An advanced event rider and trainer has finished strongly in a 100km (63-mile) ultramarathon just a year after starting to run modest distances during the first lockdown — and has raised £2,000 for charity.
UKCC level four coach Victoria Gallantree, who usually works long hours teaching,“fell between the slats of the self-employed” last March and found herself “stuck at home”.
“I finished off my masters degree (in professional sports science) and thought ‘what am I going to do?’” she said. “I went for a run and did one mile, then thought I’d increase it to two miles the next week, and then for every week I’d add a mile on. A milestone came on New Year’s Eve when I ran a marathon.”
“I didn’t have to use fuel and I just ran round in my riding clothes with my hat, looking quite ridiculous.” she said. “My clients would provide me with breakfast, lunch and coffee!”
After a while, people began asking Victoria “what she was doing it for”, so she opened a JustGiving page and started raising funds for Macmillan.
“I thought Macmillan was one of the charities that had really suffered. I used to hold coffee mornings for them at the yard, so they were the one I went for,” she said.
Victoria, 48, who also runs a counselling practice, then spotted a 100km race in Northumberland, organised by Run The Wild, while browsing the internet in the early hours of the morning.
“I thought ‘do you know what, I’m going to do something big’,” Victoria said.
As a warm-up, she completed the Three Peaks Challenge in May — which involves climbing Snowdon, Scafell Pike and Ben Nevis within 24hrs — in 8 hrs, while “still wearing my jodhpurs”.
Her other preparations for the event included running 30k twice in one weekend, as well as shaving off her hair for charity, which meant she “didn’t have to carry the weight of a hairbrush” in her rucksack.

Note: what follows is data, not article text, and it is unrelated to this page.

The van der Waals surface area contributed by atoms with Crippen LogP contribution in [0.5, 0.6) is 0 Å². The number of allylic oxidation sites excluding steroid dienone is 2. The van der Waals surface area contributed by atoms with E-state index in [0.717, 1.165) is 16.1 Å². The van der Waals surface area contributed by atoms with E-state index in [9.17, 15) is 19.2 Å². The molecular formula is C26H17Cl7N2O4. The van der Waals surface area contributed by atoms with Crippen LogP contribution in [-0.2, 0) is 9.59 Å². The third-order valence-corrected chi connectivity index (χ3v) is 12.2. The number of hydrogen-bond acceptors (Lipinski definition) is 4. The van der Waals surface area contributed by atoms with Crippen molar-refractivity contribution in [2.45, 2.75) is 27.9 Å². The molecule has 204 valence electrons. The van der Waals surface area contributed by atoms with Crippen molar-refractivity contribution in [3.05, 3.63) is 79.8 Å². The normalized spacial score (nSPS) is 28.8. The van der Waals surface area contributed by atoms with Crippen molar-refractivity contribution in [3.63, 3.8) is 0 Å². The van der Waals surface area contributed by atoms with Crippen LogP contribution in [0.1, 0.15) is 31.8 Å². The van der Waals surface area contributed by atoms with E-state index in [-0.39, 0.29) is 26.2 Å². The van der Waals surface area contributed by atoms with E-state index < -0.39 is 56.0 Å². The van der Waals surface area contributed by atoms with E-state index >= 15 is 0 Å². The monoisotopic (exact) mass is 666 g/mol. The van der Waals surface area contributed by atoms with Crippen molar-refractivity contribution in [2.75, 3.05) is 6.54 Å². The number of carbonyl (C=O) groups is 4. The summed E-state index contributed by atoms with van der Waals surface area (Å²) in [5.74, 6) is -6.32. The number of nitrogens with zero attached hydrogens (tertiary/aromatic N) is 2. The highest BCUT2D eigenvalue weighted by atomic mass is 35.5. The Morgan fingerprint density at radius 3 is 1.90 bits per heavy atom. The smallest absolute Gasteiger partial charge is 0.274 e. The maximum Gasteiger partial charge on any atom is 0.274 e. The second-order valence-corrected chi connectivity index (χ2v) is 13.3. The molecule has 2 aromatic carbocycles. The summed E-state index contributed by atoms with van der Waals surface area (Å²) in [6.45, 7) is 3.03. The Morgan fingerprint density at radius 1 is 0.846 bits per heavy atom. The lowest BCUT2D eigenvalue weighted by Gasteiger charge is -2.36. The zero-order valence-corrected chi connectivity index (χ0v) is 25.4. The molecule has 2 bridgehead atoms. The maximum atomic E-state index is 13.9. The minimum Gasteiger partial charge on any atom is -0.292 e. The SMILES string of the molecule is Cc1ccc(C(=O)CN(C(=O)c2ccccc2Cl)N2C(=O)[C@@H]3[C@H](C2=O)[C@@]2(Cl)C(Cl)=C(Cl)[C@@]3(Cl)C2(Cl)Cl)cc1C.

“I also decided I should buy some proper equipment at that point, so I took my shorts to run the 100k!” Victoria said. “Someone bought me some decent trainers and I was getting to the point where my little watch’s battery couldn’t keep power for the whole run, so I had to get an upgrade.”
During the run, Victoria had to battle rain and driving wind but completed her first 100k in an impressive time of 14hrs, finishing 40th of the 133 female runners who ran in the non-stop category.
“I was in 19th at one point but I didn’t realise so I stopped for lunch and had a mooch around some stalls,” she said.
A tough point in the arduous challenge came at the 90km mark, when Victoria drew on her equestrian experience to see her through.
“During the last 10k, people were vomiting,” she said. “It made me think how after cross-country day at a three-day-event, horses can be dehydrated and quiet and you have to walk them.
“That’s what 90k felt like, like I needed to look after myself at that point. I went to the medics wrapped in a duvet, gave myself a hot chocolate, talked to myself, told myself ‘I’m fine’ and reminded myself that I was not going to let Macmillan down or my sponsors down,” she said.
“I used to point-to-point, where you can only think forward with only one desire to keep going. I thought of that, and it also reminded me of the scales of training. I was thinking ‘rhythm, balance, push and straightness’ and it helped me focus.
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“I was also reminded of something Lucinda Green taught me, that the last three fences of a cross-country course are the first three fences of the next one — so I thought the same way about my last 3k. In the end the final 10k felt easy.”
Apart from a “very sore left toe”, Victoria said she was doing well after the race and was thinking about taking part in other events in the series next year.
“I’m aware of other ultramarathons, like the Marathon de Sables, but I really like riding horses and I am training for my fellowship, so I think I’ll probably go back to focusing on that instead!” she said.
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